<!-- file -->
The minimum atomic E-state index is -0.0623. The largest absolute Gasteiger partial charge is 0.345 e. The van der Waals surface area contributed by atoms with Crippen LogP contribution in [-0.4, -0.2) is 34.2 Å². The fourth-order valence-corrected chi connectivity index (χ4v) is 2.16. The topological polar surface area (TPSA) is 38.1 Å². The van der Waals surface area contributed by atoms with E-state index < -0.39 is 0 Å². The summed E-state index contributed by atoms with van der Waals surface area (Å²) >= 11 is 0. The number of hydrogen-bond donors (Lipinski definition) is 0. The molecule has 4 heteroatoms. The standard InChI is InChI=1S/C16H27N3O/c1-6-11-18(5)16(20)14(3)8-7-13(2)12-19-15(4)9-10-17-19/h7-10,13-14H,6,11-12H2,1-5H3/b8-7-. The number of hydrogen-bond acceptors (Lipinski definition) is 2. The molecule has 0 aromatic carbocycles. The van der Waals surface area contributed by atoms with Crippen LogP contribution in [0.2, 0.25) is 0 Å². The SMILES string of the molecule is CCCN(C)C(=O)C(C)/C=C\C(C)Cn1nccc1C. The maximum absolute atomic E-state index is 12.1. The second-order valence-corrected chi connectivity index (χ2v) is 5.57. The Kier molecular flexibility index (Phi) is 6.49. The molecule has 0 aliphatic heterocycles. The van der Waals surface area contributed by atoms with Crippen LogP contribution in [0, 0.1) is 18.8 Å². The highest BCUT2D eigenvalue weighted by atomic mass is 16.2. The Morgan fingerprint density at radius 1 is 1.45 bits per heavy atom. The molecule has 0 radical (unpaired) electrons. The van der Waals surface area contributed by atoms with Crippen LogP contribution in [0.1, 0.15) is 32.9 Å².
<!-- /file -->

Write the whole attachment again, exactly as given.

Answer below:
The minimum atomic E-state index is -0.0623. The largest absolute Gasteiger partial charge is 0.345 e. The van der Waals surface area contributed by atoms with Crippen LogP contribution in [-0.4, -0.2) is 34.2 Å². The fourth-order valence-corrected chi connectivity index (χ4v) is 2.16. The topological polar surface area (TPSA) is 38.1 Å². The van der Waals surface area contributed by atoms with E-state index < -0.39 is 0 Å². The summed E-state index contributed by atoms with van der Waals surface area (Å²) >= 11 is 0. The number of hydrogen-bond donors (Lipinski definition) is 0. The molecule has 4 heteroatoms. The standard InChI is InChI=1S/C16H27N3O/c1-6-11-18(5)16(20)14(3)8-7-13(2)12-19-15(4)9-10-17-19/h7-10,13-14H,6,11-12H2,1-5H3/b8-7-. The number of hydrogen-bond acceptors (Lipinski definition) is 2. The molecule has 0 aromatic carbocycles. The van der Waals surface area contributed by atoms with Crippen LogP contribution in [0.2, 0.25) is 0 Å². The SMILES string of the molecule is CCCN(C)C(=O)C(C)/C=C\C(C)Cn1nccc1C. The maximum absolute atomic E-state index is 12.1. The second-order valence-corrected chi connectivity index (χ2v) is 5.57. The Kier molecular flexibility index (Phi) is 6.49. The molecule has 0 aliphatic heterocycles. The van der Waals surface area contributed by atoms with Crippen LogP contribution in [0, 0.1) is 18.8 Å². The highest BCUT2D eigenvalue weighted by atomic mass is 16.2. The Morgan fingerprint density at radius 1 is 1.45 bits per heavy atom. The molecule has 0 radical (unpaired) electrons. The van der Waals surface area contributed by atoms with Crippen LogP contribution in [0.1, 0.15) is 32.9 Å².